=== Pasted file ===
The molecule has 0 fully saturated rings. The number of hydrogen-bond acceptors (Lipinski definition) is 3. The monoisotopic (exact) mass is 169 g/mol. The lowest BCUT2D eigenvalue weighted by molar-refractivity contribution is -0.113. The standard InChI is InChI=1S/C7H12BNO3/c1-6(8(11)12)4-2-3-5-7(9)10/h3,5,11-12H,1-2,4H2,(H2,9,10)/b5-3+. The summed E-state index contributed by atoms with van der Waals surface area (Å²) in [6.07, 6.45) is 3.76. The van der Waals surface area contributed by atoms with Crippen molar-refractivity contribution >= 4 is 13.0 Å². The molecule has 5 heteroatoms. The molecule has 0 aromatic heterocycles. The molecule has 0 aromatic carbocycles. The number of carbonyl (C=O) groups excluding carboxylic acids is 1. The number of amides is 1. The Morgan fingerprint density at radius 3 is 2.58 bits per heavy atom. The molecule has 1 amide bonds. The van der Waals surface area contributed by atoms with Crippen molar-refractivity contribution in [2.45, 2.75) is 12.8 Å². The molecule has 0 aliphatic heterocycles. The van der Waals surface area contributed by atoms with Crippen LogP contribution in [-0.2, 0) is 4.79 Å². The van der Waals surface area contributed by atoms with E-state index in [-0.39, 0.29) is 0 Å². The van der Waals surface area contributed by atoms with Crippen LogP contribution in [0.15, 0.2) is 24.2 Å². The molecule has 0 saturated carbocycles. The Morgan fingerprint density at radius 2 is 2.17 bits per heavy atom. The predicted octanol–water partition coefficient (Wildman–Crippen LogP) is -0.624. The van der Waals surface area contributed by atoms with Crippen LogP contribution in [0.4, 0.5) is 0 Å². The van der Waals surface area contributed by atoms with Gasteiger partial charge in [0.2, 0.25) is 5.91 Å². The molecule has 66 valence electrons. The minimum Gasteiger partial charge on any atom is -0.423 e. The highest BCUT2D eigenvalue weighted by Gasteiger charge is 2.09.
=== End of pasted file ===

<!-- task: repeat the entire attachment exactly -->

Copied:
The molecule has 0 fully saturated rings. The number of hydrogen-bond acceptors (Lipinski definition) is 3. The monoisotopic (exact) mass is 169 g/mol. The lowest BCUT2D eigenvalue weighted by molar-refractivity contribution is -0.113. The standard InChI is InChI=1S/C7H12BNO3/c1-6(8(11)12)4-2-3-5-7(9)10/h3,5,11-12H,1-2,4H2,(H2,9,10)/b5-3+. The summed E-state index contributed by atoms with van der Waals surface area (Å²) in [6.07, 6.45) is 3.76. The van der Waals surface area contributed by atoms with Crippen molar-refractivity contribution >= 4 is 13.0 Å². The molecule has 5 heteroatoms. The molecule has 0 aromatic heterocycles. The molecule has 0 aromatic carbocycles. The number of carbonyl (C=O) groups excluding carboxylic acids is 1. The number of amides is 1. The Morgan fingerprint density at radius 3 is 2.58 bits per heavy atom. The molecule has 1 amide bonds. The van der Waals surface area contributed by atoms with Crippen molar-refractivity contribution in [2.45, 2.75) is 12.8 Å². The molecule has 0 aliphatic heterocycles. The van der Waals surface area contributed by atoms with Crippen LogP contribution in [-0.2, 0) is 4.79 Å². The van der Waals surface area contributed by atoms with E-state index in [-0.39, 0.29) is 0 Å². The van der Waals surface area contributed by atoms with Crippen LogP contribution in [0.15, 0.2) is 24.2 Å². The molecule has 0 saturated carbocycles. The Morgan fingerprint density at radius 2 is 2.17 bits per heavy atom. The predicted octanol–water partition coefficient (Wildman–Crippen LogP) is -0.624. The van der Waals surface area contributed by atoms with Crippen LogP contribution in [0.4, 0.5) is 0 Å². The van der Waals surface area contributed by atoms with Gasteiger partial charge in [0.2, 0.25) is 5.91 Å². The molecule has 66 valence electrons. The minimum Gasteiger partial charge on any atom is -0.423 e. The highest BCUT2D eigenvalue weighted by Gasteiger charge is 2.09.